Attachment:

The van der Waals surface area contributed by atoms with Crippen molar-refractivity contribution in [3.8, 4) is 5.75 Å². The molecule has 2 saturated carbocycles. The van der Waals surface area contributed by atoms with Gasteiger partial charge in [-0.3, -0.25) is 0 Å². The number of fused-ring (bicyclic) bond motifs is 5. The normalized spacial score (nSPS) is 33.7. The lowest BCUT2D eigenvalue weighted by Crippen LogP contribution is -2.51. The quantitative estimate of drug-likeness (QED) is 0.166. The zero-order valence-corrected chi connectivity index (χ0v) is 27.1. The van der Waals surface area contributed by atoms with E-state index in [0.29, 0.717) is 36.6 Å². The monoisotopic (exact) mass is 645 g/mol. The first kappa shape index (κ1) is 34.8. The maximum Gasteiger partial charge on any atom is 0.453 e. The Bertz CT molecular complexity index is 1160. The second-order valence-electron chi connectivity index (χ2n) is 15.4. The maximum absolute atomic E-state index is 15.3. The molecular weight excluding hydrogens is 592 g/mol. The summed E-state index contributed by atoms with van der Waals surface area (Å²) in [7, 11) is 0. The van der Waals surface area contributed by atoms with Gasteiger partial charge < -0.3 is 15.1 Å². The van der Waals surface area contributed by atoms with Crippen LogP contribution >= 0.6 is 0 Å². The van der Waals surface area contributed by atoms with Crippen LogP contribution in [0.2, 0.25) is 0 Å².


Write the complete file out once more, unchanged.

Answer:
The van der Waals surface area contributed by atoms with Crippen molar-refractivity contribution in [3.8, 4) is 5.75 Å². The molecule has 2 saturated carbocycles. The van der Waals surface area contributed by atoms with Gasteiger partial charge in [-0.3, -0.25) is 0 Å². The number of fused-ring (bicyclic) bond motifs is 5. The normalized spacial score (nSPS) is 33.7. The lowest BCUT2D eigenvalue weighted by Crippen LogP contribution is -2.51. The quantitative estimate of drug-likeness (QED) is 0.166. The zero-order valence-corrected chi connectivity index (χ0v) is 27.1. The van der Waals surface area contributed by atoms with E-state index in [0.29, 0.717) is 36.6 Å². The monoisotopic (exact) mass is 645 g/mol. The first kappa shape index (κ1) is 34.8. The maximum Gasteiger partial charge on any atom is 0.453 e. The Bertz CT molecular complexity index is 1160. The second-order valence-electron chi connectivity index (χ2n) is 15.4. The maximum absolute atomic E-state index is 15.3. The molecular weight excluding hydrogens is 592 g/mol. The summed E-state index contributed by atoms with van der Waals surface area (Å²) in [7, 11) is 0. The van der Waals surface area contributed by atoms with Gasteiger partial charge < -0.3 is 15.1 Å². The van der Waals surface area contributed by atoms with Crippen LogP contribution >= 0.6 is 0 Å². The van der Waals surface area contributed by atoms with Crippen LogP contribution in [0.2, 0.25) is 0 Å².